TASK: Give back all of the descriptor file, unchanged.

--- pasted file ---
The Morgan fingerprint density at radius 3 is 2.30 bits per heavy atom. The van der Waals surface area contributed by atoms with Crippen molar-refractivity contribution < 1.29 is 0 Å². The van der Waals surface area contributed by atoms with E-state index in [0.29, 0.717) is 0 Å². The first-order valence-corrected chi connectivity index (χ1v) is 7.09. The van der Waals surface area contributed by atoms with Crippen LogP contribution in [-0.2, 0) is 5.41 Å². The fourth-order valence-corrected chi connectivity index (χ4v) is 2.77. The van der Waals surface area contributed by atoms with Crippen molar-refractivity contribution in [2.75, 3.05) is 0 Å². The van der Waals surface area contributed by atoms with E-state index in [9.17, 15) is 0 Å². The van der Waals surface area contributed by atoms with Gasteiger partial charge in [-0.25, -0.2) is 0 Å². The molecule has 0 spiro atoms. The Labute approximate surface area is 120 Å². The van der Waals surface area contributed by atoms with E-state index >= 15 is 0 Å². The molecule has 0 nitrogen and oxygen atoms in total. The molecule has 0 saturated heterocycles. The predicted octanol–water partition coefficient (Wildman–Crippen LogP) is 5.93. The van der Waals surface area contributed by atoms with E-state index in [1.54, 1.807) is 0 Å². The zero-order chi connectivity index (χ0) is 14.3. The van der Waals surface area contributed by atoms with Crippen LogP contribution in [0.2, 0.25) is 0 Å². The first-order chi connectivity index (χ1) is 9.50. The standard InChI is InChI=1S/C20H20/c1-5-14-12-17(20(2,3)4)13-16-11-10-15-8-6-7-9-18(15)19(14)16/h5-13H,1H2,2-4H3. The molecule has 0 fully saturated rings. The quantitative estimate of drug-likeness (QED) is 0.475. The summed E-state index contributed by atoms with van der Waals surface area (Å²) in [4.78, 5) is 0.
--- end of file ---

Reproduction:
The Morgan fingerprint density at radius 3 is 2.30 bits per heavy atom. The van der Waals surface area contributed by atoms with Crippen molar-refractivity contribution < 1.29 is 0 Å². The van der Waals surface area contributed by atoms with E-state index in [0.29, 0.717) is 0 Å². The first-order valence-corrected chi connectivity index (χ1v) is 7.09. The van der Waals surface area contributed by atoms with Crippen LogP contribution in [-0.2, 0) is 5.41 Å². The fourth-order valence-corrected chi connectivity index (χ4v) is 2.77. The van der Waals surface area contributed by atoms with Crippen molar-refractivity contribution in [2.75, 3.05) is 0 Å². The van der Waals surface area contributed by atoms with E-state index in [9.17, 15) is 0 Å². The van der Waals surface area contributed by atoms with Gasteiger partial charge in [-0.25, -0.2) is 0 Å². The molecule has 0 spiro atoms. The Labute approximate surface area is 120 Å². The van der Waals surface area contributed by atoms with E-state index >= 15 is 0 Å². The molecule has 0 nitrogen and oxygen atoms in total. The molecule has 0 saturated heterocycles. The predicted octanol–water partition coefficient (Wildman–Crippen LogP) is 5.93. The van der Waals surface area contributed by atoms with E-state index in [1.54, 1.807) is 0 Å². The zero-order chi connectivity index (χ0) is 14.3. The van der Waals surface area contributed by atoms with Crippen LogP contribution in [0.2, 0.25) is 0 Å². The first-order chi connectivity index (χ1) is 9.50. The standard InChI is InChI=1S/C20H20/c1-5-14-12-17(20(2,3)4)13-16-11-10-15-8-6-7-9-18(15)19(14)16/h5-13H,1H2,2-4H3. The molecule has 0 fully saturated rings. The quantitative estimate of drug-likeness (QED) is 0.475. The summed E-state index contributed by atoms with van der Waals surface area (Å²) in [4.78, 5) is 0.